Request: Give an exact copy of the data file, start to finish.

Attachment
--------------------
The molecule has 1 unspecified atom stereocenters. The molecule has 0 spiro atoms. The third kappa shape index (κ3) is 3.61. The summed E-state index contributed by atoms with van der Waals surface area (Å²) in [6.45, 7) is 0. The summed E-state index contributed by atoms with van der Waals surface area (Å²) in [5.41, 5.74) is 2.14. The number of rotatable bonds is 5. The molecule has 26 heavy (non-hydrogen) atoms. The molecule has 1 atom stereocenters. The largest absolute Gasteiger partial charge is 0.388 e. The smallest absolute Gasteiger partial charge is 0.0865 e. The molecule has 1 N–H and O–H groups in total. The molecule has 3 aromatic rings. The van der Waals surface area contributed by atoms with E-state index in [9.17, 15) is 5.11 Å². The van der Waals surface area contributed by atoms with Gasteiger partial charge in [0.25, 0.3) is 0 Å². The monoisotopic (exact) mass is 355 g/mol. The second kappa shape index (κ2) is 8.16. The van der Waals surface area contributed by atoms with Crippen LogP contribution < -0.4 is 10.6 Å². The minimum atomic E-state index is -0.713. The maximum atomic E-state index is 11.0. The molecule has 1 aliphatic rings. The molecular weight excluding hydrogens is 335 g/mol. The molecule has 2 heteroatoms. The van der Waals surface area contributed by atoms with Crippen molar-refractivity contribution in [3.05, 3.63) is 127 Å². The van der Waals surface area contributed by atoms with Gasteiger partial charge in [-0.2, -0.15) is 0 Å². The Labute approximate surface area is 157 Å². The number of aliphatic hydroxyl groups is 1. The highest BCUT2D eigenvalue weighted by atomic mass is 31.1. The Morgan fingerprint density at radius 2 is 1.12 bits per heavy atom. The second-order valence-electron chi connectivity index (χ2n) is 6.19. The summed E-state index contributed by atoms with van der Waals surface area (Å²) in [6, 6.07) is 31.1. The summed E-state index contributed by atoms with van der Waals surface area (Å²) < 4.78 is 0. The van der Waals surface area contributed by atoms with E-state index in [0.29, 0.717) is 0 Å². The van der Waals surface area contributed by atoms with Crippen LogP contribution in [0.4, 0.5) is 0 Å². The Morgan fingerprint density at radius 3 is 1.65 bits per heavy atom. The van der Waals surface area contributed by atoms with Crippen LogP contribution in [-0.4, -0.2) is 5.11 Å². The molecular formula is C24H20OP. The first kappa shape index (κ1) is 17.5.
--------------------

The molecule has 1 unspecified atom stereocenters. The molecule has 0 spiro atoms. The third kappa shape index (κ3) is 3.61. The summed E-state index contributed by atoms with van der Waals surface area (Å²) in [6.45, 7) is 0. The summed E-state index contributed by atoms with van der Waals surface area (Å²) in [5.41, 5.74) is 2.14. The number of rotatable bonds is 5. The molecule has 26 heavy (non-hydrogen) atoms. The molecule has 1 atom stereocenters. The largest absolute Gasteiger partial charge is 0.388 e. The smallest absolute Gasteiger partial charge is 0.0865 e. The molecule has 1 N–H and O–H groups in total. The molecule has 3 aromatic rings. The van der Waals surface area contributed by atoms with E-state index in [9.17, 15) is 5.11 Å². The van der Waals surface area contributed by atoms with Gasteiger partial charge in [0.25, 0.3) is 0 Å². The monoisotopic (exact) mass is 355 g/mol. The second kappa shape index (κ2) is 8.16. The van der Waals surface area contributed by atoms with Crippen LogP contribution < -0.4 is 10.6 Å². The minimum atomic E-state index is -0.713. The maximum atomic E-state index is 11.0. The molecule has 1 aliphatic rings. The molecular weight excluding hydrogens is 335 g/mol. The molecule has 2 heteroatoms. The van der Waals surface area contributed by atoms with Crippen molar-refractivity contribution in [3.05, 3.63) is 127 Å². The van der Waals surface area contributed by atoms with Gasteiger partial charge in [-0.2, -0.15) is 0 Å². The Labute approximate surface area is 157 Å². The number of aliphatic hydroxyl groups is 1. The highest BCUT2D eigenvalue weighted by atomic mass is 31.1. The Morgan fingerprint density at radius 2 is 1.12 bits per heavy atom. The second-order valence-electron chi connectivity index (χ2n) is 6.19. The summed E-state index contributed by atoms with van der Waals surface area (Å²) in [6, 6.07) is 31.1. The summed E-state index contributed by atoms with van der Waals surface area (Å²) < 4.78 is 0. The van der Waals surface area contributed by atoms with E-state index in [0.29, 0.717) is 0 Å². The van der Waals surface area contributed by atoms with Crippen LogP contribution in [0.4, 0.5) is 0 Å². The Morgan fingerprint density at radius 3 is 1.65 bits per heavy atom. The van der Waals surface area contributed by atoms with Crippen LogP contribution in [-0.4, -0.2) is 5.11 Å². The molecular formula is C24H20OP. The first kappa shape index (κ1) is 17.5.